• Piperine / Analgesic / Anti-Inflammatory / Fruits: Study evaluated the analgesic and anti-inflammatory activity of pure compound, piperine, along with hexane and ethanol extracts of P. nigrum fruit in mice and rats. Results showed potent analgesic activity by tail immersion, analgesy-meter, hot plate, and acetic acid induced writhing test and potent anti-inflammatory activity by carrageenan-induced paw inflammation in rats. (43)
• Antioxidant / Fruits: Polyphenolic extract of P. nigrum fruits showed significant and concentration-dependent free radical scavenging of DPPH, nitric oxide, superoxide and hydrogen peroxide radicals. Bioactive compounds showed high binding efficiencies towards catalase, superoxide dismutase, glutathione peroxidase, cyclooxygenase-2, glutathione-S-transferase, glutathione reductase and inducible nitric oxide synthase. (44)
• Analgesic / Essential Oil / Clinical Trial: Study evaluated the analgesic activity of essential oil in a randomized, double-blind, placebo controlled study on 54 patients over a 9-week period. Patients were asked to inhale a vial containing P. nigrum essestial oil of a vial containing placebo (sesame oil). Results showed a statistically significant decrease in pain intensity in the inhaled black pepper EO. Study suggests the volatile fraction of P. nigrum essential oil showed potential in reducing pain. (45)
• Immunomodulatory / Synergism with Cardamom: Study evaluated the potential immunomodulatory effects of black pepper and cardamom on macrophages. Results showed black pepper and cardamom extracts act as potent modulators of macrophages in a dose-dependent "see-saw" like manner. They can be used individually or synergistically. Results suggest a potential as therapeutic tool to regulate immune system responses depending upon type of disease. (46)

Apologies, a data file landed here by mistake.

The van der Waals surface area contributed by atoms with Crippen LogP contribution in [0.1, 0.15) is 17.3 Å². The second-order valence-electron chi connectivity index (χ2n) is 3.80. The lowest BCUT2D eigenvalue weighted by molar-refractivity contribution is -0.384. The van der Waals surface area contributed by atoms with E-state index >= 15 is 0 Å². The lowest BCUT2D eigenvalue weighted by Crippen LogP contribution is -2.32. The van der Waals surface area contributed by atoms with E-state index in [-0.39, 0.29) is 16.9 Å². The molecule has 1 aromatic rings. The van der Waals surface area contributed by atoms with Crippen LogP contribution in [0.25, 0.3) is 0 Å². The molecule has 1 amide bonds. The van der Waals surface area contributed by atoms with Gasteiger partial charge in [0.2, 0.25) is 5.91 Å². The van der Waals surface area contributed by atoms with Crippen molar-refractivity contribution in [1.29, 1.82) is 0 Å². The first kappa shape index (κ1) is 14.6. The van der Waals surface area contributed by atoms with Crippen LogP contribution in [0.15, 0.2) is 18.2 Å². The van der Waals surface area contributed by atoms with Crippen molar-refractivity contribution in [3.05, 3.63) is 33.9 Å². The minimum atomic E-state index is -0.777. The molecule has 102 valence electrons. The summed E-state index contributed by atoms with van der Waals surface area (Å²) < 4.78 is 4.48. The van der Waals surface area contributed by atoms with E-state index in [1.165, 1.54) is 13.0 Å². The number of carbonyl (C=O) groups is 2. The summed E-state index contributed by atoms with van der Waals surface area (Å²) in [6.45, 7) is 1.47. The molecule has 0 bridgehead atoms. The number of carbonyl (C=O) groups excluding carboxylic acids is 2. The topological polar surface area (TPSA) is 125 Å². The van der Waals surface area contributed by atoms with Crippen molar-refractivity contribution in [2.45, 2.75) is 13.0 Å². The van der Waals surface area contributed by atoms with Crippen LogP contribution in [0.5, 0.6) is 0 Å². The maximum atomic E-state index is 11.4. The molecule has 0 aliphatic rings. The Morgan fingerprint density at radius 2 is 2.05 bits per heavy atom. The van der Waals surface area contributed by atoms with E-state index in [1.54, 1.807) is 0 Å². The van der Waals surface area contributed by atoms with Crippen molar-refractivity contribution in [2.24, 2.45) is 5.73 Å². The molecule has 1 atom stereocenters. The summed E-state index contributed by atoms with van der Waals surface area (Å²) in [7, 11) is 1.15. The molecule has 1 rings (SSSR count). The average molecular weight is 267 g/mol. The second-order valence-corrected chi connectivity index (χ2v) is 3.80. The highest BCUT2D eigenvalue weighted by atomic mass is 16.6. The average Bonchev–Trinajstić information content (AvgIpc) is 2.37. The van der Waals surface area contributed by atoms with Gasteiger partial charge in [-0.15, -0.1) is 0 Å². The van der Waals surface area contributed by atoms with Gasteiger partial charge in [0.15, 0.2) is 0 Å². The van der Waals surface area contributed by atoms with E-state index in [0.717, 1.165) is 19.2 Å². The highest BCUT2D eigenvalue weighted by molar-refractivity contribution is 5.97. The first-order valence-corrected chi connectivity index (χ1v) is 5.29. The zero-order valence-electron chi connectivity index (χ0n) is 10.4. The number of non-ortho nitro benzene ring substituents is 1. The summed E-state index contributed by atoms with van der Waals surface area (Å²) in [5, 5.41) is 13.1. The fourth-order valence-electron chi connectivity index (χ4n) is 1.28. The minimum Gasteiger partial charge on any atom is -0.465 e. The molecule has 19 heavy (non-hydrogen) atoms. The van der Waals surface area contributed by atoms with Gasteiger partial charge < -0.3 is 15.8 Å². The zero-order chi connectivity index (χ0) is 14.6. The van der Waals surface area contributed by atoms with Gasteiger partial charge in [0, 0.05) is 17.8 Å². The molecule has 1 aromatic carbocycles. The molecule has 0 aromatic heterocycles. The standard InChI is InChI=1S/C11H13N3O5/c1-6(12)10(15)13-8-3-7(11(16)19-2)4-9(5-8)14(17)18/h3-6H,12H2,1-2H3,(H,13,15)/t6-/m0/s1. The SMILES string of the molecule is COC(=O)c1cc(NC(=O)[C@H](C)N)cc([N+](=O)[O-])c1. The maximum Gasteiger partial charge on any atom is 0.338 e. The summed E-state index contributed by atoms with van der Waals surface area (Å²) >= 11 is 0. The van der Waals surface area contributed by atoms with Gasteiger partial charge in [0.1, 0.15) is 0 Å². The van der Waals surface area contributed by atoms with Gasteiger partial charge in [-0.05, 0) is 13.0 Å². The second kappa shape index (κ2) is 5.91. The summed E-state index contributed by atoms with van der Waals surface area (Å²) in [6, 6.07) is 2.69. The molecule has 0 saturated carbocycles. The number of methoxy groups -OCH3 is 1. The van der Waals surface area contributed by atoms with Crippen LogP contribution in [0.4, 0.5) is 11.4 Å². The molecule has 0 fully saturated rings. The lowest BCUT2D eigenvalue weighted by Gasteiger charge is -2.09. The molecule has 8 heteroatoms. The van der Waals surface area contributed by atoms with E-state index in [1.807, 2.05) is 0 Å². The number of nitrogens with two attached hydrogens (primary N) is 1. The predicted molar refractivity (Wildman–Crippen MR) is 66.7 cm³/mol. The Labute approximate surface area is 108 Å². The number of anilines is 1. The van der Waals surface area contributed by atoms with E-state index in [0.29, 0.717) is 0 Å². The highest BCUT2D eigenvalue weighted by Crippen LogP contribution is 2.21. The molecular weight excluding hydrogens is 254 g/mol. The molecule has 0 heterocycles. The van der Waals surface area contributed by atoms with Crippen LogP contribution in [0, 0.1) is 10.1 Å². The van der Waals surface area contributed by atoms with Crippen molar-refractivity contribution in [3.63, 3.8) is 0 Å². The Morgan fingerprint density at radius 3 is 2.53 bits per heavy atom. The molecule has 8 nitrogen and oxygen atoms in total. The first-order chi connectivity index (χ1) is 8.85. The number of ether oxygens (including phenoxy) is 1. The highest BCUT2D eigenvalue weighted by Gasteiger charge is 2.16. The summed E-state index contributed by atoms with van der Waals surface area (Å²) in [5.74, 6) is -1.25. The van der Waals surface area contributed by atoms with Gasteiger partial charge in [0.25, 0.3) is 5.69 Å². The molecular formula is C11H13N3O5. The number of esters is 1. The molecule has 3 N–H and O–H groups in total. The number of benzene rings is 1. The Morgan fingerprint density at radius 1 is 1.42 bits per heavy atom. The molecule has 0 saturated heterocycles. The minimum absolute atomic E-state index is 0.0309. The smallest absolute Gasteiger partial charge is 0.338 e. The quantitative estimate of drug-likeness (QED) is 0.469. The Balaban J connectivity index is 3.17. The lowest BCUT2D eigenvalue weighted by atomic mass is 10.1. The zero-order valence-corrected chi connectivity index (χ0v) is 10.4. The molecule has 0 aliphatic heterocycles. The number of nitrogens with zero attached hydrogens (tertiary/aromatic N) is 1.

• Antibacterial / Leaves: Study evaluated leaf extracts and solvents for antibacterial activity and showed varying zones of inhibition against multidrug resistant organisms viz., Bacillus sp., E. coli, S. aureus, and Klebsiella. The ethanol extract showed highest activity against Bacillus sp. Phytochemical screening yielded alkaloids ++, flavonoids ++, glycosides +, sterol +, saponin ++, with absence of quinones, tannin and phenol. (47)
• Insecticidal / Mosquito Larvicidal / Seeds: GC-MS study of petroleum ether extract and fractions of dried ground seeds yielded 14 compounds. All the fractions showed insecticidal activity against fourth instar larvae of Aedes aegypti and fourth instar larvae of Anopheles stephensi. (48)
• Effect on Sexual Drive / Fruit: Study evaluated the effect of black pepper on sexual drive of 36 healthy male mice, using parameters of courtship latency and mounting frequency. Results the fruit extract of black pepper affected sexual drive, with significantly shorter courtship latency (p<0.05). The mounting frequency showed a negative correlation with courtship latency (r=-0.968). (49)
• Drug Interactions: May increase the analgesic effect of Diclofenac. Moderate interactions with lithium, with increase lithium levels in the body. Pepper might also affect Cytochrome P450 3A4, and increase the side effects of some medications like lovastatin, ketoconazole, itraconazole, fexofenadine, triazolam, etc. It may affect medications moved by pumps in cells (P-glycoprotein substrates). Pepper might increase the absorption of phenytoin, propranolol, rifampin, theophylline, and carbamazepine, and increase the risk of side effects. (50) (Also read below: 53)
• Pharmacological Studies / Roots: Study of ethanol extract of roots yielded three amide alkaloids. Phamacological experiments of the extract showed anticonvulsive, sedative, and analgesic activities at dosage level of 2 g/kg orally. LD50 of ethanol and water extracts in mice were 12.66 and 424 g/kg converted into crude material. (see constituents above) (51)